The term 'hybrid car' can be a confusing one as there are different degrees of hybrid - mild hybrid, full hybrid, plug-in hybrid. Then there’s the question of whether it’s a diesel hybrid or petrol hybrid - the former isn't as common but does exist.
Suzuki offers both petrol mild hybrid and full hybrid versions of the Vitara. There’s no plug-in hybrid offered - such a car would come with a much bigger battery and more usable electric range, but the downside is you need to plug them in to get the best efficiency, while they usually cost thousands more to buy.
The full hybrid Suzuki Vitara we’re testing comes with a 1.5-litre non-turbocharged petrol engine, a 140 volt lithium-ion battery and inverter, motor generator unit (MGU), a 12v lithium-ion battery as well as a conventional 12v lead-acid battery to power components that use lower voltages such as lights and heating/air conditioning.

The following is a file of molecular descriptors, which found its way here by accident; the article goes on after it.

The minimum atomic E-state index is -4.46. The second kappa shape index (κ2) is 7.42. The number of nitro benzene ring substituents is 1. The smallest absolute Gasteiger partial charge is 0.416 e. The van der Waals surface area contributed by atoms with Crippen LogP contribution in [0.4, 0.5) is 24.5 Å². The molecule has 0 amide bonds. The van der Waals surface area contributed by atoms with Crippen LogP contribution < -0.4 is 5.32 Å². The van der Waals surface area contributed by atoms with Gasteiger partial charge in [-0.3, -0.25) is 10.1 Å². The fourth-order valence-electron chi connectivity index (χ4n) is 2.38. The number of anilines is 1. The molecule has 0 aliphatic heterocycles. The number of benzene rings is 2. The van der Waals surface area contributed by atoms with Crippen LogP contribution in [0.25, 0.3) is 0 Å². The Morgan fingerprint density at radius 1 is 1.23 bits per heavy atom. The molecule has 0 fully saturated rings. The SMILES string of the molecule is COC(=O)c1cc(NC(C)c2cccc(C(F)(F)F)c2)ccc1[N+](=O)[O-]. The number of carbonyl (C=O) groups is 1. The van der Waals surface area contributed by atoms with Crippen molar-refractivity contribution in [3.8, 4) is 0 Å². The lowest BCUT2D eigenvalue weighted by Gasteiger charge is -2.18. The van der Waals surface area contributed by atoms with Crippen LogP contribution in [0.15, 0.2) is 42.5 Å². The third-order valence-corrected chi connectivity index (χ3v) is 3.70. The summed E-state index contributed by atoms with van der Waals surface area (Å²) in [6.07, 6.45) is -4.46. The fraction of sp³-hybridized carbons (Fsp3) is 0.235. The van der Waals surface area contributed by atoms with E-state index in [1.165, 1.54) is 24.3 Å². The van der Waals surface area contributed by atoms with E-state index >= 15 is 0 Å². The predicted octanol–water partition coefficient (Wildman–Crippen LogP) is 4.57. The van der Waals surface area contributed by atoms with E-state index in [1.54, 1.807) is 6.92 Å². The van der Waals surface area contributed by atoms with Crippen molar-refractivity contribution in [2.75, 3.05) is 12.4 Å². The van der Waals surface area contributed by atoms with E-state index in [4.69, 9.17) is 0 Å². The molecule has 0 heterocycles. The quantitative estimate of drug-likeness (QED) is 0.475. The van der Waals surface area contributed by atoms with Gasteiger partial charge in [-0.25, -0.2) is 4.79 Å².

Sounds complicated? It’s a pretty well-established system now and something that fellow Japanese brand Toyota has been championing for many years now.
Unlike the mild hybrid it’s possible to run the Vitara on electric power alone for very short distances - very short being the operative word given the tiny 0.84kWh battery pack. It’ll mooch about in smooth silence when you’re doing low-speed town work, however.
Really where the Suzuki Vitara Full Hybrid excels is by juggling both power sources. Regenerative braking and coasting helps top up the battery in normal driving, allowing the system to switch between petrol power, electric power or a combination of both to maximise efficiency. It’ll cut the engine when demand for acceleration is low, such as when you’re cruising below 50mph.
There are two drive modes available: standard and eco. Eco mode increases the frequency of electric driving. When this is selected acceleration is notably constrained and different air conditioning modes can’t be used, so it’s only for the committed.
Standard mode allows for more “spirited driving enjoyment”, according to Suzuki, with power rather than fuel economy being prioritised.
Considering 0-62mph already takes a fairly leisurely 12.7 seconds and the automated manual gearbox can be slow to change gears as it is, I’ve been keeping the Vitara in standard mode. Suzuki claims the electric motors help ‘fill’ the gearshifts with electric torque, and this does work in more gentle driving, but hard acceleration exposes its flaws.